If you are an investor, it is likely that at some point you have made an investment that went bad.
The IRS won’t give you back the money you lost, but Uncle Sam will let you take a deduction for the loss. But there some rules you must know.
- You can’t take an investment until the year the investment becomes worthless, so you’ll have to show that the stock had value at the beginning of the year, but not at the end of the year. If you bought stock in a company that went bankrupt, until the bankruptcy is discharged you might not know whether you can collect anything, so you get no deduction until then.
- You can deduct losses on the sale of securities. If you believe that the stock won’t ever pay off, but you can’t prove it is worthless, sell it on the open market for a few pennies or a dollar to nail down your deduction.
- If you can’t sell the security, you can abandon it. You do that by giving up all rights in the security and not receiving anything in return.
- If you learn your investment became worthless in a prior year, file an amended tax return for that year to claim a refund. Though usually you have just three years to file an amended return, in the case of worthless investments you have up to seven years from the date your original return was due to claim a deduction.
- You report the loss on Schedule D of your tax return, and list it as though it were an asset sold on the last day of the year. TurboTax easily guides you through the interview and puts your tax information on the appropriate forms so you can take this deduction.
You are also entitled to deductions on your tax return for ongoing expenses in connection with your investments. These are listed on Schedule A of your return as miscellaneous deductions and are deductible to the extent they exceed 2% of your adjusted gross income. Here are a few of the investment expenses that qualify for deduction:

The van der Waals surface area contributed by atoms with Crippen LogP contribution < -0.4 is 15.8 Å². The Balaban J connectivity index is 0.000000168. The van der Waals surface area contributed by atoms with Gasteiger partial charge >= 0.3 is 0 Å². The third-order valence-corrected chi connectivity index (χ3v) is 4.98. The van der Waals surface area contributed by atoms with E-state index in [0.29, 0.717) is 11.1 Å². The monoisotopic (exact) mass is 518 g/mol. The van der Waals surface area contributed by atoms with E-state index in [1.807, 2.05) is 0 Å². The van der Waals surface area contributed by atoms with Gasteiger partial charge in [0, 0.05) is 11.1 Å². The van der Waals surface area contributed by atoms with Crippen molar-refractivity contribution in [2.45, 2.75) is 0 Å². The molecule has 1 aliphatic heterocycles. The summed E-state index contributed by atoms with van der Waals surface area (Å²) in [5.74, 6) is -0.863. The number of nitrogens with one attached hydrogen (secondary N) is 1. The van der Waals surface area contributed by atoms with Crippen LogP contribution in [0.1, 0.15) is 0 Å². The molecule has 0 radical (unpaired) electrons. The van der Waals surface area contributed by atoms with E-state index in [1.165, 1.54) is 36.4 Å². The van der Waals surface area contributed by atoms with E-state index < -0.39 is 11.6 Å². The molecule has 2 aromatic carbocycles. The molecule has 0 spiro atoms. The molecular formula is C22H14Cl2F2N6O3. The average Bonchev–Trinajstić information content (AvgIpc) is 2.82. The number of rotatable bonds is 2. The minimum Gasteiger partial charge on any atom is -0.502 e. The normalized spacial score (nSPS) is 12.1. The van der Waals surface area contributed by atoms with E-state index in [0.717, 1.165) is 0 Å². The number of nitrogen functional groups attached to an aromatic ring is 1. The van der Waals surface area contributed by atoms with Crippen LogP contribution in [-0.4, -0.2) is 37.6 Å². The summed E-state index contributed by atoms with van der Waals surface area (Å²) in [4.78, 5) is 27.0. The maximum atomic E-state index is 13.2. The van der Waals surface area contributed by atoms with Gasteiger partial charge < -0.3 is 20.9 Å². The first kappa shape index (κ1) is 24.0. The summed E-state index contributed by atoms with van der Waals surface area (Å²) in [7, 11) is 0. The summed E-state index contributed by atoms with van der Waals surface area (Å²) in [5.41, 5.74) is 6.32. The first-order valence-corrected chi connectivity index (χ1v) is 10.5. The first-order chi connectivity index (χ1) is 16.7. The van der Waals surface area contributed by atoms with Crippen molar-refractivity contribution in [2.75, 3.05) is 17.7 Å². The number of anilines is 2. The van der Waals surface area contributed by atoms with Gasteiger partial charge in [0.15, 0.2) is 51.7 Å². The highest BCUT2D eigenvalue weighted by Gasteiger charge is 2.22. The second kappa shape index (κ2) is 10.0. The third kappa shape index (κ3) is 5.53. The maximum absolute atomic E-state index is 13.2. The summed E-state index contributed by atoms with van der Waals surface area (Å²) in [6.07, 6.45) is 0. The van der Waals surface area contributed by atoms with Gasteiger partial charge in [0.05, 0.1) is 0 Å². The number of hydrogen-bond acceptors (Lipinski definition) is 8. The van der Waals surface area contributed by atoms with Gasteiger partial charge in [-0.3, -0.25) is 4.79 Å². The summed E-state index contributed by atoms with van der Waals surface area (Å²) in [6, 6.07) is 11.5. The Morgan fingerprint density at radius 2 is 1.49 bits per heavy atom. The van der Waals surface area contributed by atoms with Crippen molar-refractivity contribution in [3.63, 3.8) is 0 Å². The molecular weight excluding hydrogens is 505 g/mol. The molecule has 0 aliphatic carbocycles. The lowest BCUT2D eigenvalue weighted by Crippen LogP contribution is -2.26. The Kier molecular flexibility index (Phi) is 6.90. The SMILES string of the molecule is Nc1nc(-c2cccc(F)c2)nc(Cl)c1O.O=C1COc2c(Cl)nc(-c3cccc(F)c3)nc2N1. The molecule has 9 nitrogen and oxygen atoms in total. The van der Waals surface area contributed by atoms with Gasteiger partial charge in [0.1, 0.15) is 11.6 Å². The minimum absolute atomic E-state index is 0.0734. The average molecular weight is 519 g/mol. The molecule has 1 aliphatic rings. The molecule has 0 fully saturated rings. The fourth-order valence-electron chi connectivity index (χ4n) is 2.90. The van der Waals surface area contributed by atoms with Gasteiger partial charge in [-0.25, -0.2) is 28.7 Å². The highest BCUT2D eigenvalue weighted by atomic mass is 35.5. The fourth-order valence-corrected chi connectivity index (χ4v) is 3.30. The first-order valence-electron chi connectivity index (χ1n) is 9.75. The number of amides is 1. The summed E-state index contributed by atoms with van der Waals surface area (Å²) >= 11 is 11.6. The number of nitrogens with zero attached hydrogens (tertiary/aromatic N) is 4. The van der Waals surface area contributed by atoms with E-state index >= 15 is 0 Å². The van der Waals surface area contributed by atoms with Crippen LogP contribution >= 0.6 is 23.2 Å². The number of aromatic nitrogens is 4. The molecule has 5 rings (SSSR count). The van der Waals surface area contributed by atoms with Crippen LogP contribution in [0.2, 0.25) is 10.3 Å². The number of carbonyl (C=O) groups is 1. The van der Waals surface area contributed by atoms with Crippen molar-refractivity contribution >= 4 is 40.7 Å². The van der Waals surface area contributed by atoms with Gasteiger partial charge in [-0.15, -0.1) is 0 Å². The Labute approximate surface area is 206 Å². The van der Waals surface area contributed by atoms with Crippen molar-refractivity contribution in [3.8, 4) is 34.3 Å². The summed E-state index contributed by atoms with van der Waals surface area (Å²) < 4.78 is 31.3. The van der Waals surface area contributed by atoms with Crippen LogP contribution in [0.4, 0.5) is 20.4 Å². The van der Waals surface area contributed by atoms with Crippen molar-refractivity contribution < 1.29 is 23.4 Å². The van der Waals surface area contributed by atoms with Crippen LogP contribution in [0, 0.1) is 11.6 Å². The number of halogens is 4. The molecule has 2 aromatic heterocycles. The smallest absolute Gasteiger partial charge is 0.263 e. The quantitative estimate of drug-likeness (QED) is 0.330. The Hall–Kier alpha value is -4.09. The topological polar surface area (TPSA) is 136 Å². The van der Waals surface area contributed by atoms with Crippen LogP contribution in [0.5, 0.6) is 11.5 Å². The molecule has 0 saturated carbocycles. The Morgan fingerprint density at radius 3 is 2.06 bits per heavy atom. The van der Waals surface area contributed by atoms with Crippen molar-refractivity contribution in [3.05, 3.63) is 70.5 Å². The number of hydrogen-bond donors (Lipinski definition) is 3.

Investment advice. If you pay a fee to have your investments managed, or consult periodically with an investment advisor or accountant, those fees are deductible. That doesn’t include commissions that you pay to buy or sell a security, though. Commissions are added to the cost basis of the security and reduce the gain when you sell the asset.
Publications. If you are an active investor and subscribe to investment magazines, newspapers and newsletters, the costs of those publications are deductible.
Investment interest. If you have borrowed on margin or against other assets such as your home to invest in stocks or bonds, you may be able to claim a deduction for the interest you pay each year. Your deduction is limited to the amount of investment income you have for the year, which includes interest and dividends. Any investment interest expense you can’t use this year can be carried over to future years.
Other investment costs. You can deduct safe deposit box rental fees you pay to safekeep your stock certificates or other investment documents. You can also deduct IRA and retirement account fees, if you pay them out-of-pocket rather than having them deducted from your retirement account.